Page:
Too often, business owners do not use a tracking system or provide feedback to their employees. Feedback will allow project teams and field crews to make strategic adjustments before it is too late. Use Monday morning team meetings to meet with your employees, and set weekly goals. Write them down, and give each team member a specific target to reach. For example, to stay on schedule for a typical week, you might set the following weekly goals: dig 500 lineal feet of pipe, complete all touch-up painting for the project, or get all outstanding change orders approved by Friday.

Also, meet with your team monthly to review progress on targets such as new customers, new contracts, sales revenue, company profit, cash flow and collections. At the project level, review the estimated final profit, job schedules, field productivity, customer satisfaction, quality, safety, general conditions and the labor and equipment budget versus actual expenses.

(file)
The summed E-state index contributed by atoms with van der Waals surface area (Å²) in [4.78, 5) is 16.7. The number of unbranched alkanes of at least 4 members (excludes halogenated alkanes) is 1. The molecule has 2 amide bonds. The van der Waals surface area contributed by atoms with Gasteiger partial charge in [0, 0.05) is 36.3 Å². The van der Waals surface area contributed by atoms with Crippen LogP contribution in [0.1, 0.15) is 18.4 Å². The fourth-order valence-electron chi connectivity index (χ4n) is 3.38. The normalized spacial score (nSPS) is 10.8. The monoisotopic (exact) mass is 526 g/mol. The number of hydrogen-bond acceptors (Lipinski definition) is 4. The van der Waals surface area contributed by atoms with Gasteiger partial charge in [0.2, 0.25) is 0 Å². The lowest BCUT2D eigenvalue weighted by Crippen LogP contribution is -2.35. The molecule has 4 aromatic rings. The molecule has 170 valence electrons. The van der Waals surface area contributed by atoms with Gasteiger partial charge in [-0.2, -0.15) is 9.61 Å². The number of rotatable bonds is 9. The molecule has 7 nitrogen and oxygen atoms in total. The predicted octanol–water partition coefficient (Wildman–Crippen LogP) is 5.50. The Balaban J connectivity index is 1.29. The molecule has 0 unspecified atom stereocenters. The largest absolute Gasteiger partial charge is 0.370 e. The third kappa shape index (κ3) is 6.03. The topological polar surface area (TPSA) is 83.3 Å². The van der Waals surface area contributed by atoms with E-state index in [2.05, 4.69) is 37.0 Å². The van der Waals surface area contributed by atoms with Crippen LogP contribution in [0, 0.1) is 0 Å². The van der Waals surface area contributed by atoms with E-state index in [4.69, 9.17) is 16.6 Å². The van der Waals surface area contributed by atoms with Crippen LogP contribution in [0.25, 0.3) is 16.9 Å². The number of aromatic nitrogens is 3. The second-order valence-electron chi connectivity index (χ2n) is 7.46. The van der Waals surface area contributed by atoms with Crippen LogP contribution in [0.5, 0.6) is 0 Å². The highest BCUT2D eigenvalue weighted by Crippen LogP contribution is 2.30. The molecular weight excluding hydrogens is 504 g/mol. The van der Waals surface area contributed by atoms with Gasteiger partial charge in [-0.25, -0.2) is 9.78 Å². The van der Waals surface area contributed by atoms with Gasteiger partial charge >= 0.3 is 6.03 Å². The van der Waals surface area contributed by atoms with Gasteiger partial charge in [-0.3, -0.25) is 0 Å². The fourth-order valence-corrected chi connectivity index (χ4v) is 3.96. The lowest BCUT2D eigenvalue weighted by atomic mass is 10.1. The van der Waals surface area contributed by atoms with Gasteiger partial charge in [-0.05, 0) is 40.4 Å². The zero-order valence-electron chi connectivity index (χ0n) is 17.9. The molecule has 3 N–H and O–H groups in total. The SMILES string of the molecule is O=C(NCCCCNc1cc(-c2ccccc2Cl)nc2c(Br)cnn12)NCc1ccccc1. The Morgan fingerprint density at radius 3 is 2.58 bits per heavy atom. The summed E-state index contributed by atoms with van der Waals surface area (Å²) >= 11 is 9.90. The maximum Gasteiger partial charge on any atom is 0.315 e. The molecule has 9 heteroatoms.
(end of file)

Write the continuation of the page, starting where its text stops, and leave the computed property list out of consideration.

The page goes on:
When you set goals, keep score, track your progress and let your team know the score on a frequent basis, you will win more games!

Try This
Use this example to develop and track your annual field productivity improvement goal: 
Goal: Improve field productivity 10 percent or 

$100,000 per $1 million in crew cost
Deadline: Design and implement a productivity improvement
program within one month.
Deadline: Save 10 percent over the next 12 months.
Action step #1 Get the project team together to develop the program.
Action step #2  Identify tactics, and develop a tracking system.
Action step #3   Set a project team monthly meeting schedule.
Action step #4 Implement a productivity improvement system.
Action step #5 Track progress weekly, provide feedback and
make adjustments.

Motivation Breeds Success

January 31st, 2012 by

The following article from inc.com gives you some easy tips on how to stay motivated.

Here are 14 quick strategies to get and keep yourself motivated:

1. Condition your mind. Train yourself to think positive thoughts while avoiding negative thoughts.